Krypton's valence electrons are the 4s and 4p electrons (again in total eight) which means the remaining 28 electrons are core electrons. The reason your rule begins to break down at krypton is because the filling of the d subshell adds an extra 10 electrons to the core electrons. So it's no longer simple the previous noble gas's (Argon) atomic number because of the d electrons. It breaks down even more when you get to the heavier noble gases and you have to worry about the f electrons too.

The previous video talked about using noble gas notation to write the electron configurations of higher atomic number elements. The idea is that noble gases have completed shells so elements can build off the electron configurations of previous noble gases to express their own electrons configuration.

So writing calcium's electron configuration would look like:
1s^(2)2s^(2)2p^(6)3s^(2)3p^(6)4s^(2), normally.
But with noble gas notation we can use the noble gas prior to calcium, argon, as a foundation. Argon's electron configuration is: 1s^(2)2s^(2)2p^(6)3s^(2)3p^(6), which we can condense by saying [Ar].
So calcium's electron configuration can also be written as:
[Ar]4s^(2)

Noble gas notation is not saying that a noble gas like argon has 18 core electrons, rather that it has a complete valence shell.

Hope that helps.
• It is said 'by most measures Helium is considered to be the smallest atom', but those are all theoretical measurements; and on the list of the actual test of those hypotheses, the empirical measurements, hydrogen is less than half the predicted one, being thus much smaller than helium.

25 to 120 is almost five times smaller to the point it lists more half a dozen elements smaller than helium; although in single covalent bonds the different is less stark being 28 for hydrogen and 32 for helium.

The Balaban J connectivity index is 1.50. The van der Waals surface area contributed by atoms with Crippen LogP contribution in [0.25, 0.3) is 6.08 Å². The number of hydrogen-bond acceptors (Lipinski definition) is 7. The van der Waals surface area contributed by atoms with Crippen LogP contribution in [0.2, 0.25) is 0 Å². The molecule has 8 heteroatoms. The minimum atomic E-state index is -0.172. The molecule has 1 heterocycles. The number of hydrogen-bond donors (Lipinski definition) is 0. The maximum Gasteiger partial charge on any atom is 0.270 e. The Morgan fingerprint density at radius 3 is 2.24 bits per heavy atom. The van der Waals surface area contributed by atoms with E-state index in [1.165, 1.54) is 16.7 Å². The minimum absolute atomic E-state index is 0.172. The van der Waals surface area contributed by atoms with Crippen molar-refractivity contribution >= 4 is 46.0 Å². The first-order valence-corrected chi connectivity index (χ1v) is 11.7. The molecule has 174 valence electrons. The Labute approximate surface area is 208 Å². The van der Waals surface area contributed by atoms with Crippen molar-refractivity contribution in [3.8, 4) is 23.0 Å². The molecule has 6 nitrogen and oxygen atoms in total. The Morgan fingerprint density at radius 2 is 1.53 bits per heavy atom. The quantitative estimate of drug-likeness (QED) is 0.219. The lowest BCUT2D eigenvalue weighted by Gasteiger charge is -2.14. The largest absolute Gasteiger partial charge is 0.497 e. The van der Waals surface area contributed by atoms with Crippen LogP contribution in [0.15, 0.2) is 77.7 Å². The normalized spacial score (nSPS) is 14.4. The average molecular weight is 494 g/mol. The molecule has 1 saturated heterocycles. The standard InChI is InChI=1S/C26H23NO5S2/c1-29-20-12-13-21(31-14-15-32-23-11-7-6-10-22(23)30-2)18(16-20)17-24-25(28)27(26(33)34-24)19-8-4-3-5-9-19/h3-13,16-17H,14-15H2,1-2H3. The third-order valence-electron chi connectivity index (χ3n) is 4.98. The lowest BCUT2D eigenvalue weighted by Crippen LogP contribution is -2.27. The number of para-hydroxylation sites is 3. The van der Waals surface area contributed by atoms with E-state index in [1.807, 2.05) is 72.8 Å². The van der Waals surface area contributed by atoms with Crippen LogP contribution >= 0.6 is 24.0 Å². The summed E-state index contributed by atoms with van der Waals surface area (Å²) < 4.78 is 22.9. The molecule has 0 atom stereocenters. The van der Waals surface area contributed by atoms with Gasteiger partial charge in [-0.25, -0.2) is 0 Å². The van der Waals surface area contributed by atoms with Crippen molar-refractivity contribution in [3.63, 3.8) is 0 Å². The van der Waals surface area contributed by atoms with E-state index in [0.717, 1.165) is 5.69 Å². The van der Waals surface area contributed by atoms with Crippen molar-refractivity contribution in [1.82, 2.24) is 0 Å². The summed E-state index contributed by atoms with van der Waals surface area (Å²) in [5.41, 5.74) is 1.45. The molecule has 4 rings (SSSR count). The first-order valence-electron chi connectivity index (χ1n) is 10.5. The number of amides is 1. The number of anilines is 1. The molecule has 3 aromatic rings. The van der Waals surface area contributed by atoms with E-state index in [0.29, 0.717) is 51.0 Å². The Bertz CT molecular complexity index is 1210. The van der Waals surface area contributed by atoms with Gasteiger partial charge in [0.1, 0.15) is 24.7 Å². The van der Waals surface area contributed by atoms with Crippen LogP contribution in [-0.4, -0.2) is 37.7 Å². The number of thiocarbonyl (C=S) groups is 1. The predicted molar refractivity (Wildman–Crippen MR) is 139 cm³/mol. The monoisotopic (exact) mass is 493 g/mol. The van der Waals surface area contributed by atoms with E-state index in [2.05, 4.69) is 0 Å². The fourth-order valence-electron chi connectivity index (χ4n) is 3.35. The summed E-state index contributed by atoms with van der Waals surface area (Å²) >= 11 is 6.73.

That seems like a major things, a true plothole, with huge effects on the entire understand of the periodic table trends and thus atomic theory in general; the predictions mean nothing if they are so wrong that when actually measured we get wildly different results.

Yet I could not find a single article tackling the issue; there are several on the lanthanide and d-block contradictions, but naught on the hydrogen one.

The best hint I saw for it being ignored was due to discrepancy in muon measurements, as the Proton radius puzzle, and that it hints to these missing pieces of physics on the understanding of charges, but found absolutely no direct tackle on the hydrogen atom radius topic.

Is there anywhere with active research and hypotheses covering that for me to look it up?
Or is there any reason I did not find for that elephant in the room to be so ignored?
• The difficulty in measuring the size of an atom is that it requires you measuring the positions of electrons from the nucleus. This is difficult because electrons are not solid particles in the classical physics sense, but rather more as a wave using quantum mechanics. Electron's orbits around nuclei are defined as wave functions where there are basically regions of high probability of finding an electron at any instant. So there isn't a solid boundary that defines the edge of an atom.

However, on average the distance of helium's electrons to its nucleus is smaller than hydrogen and its electron.

Hope that helps.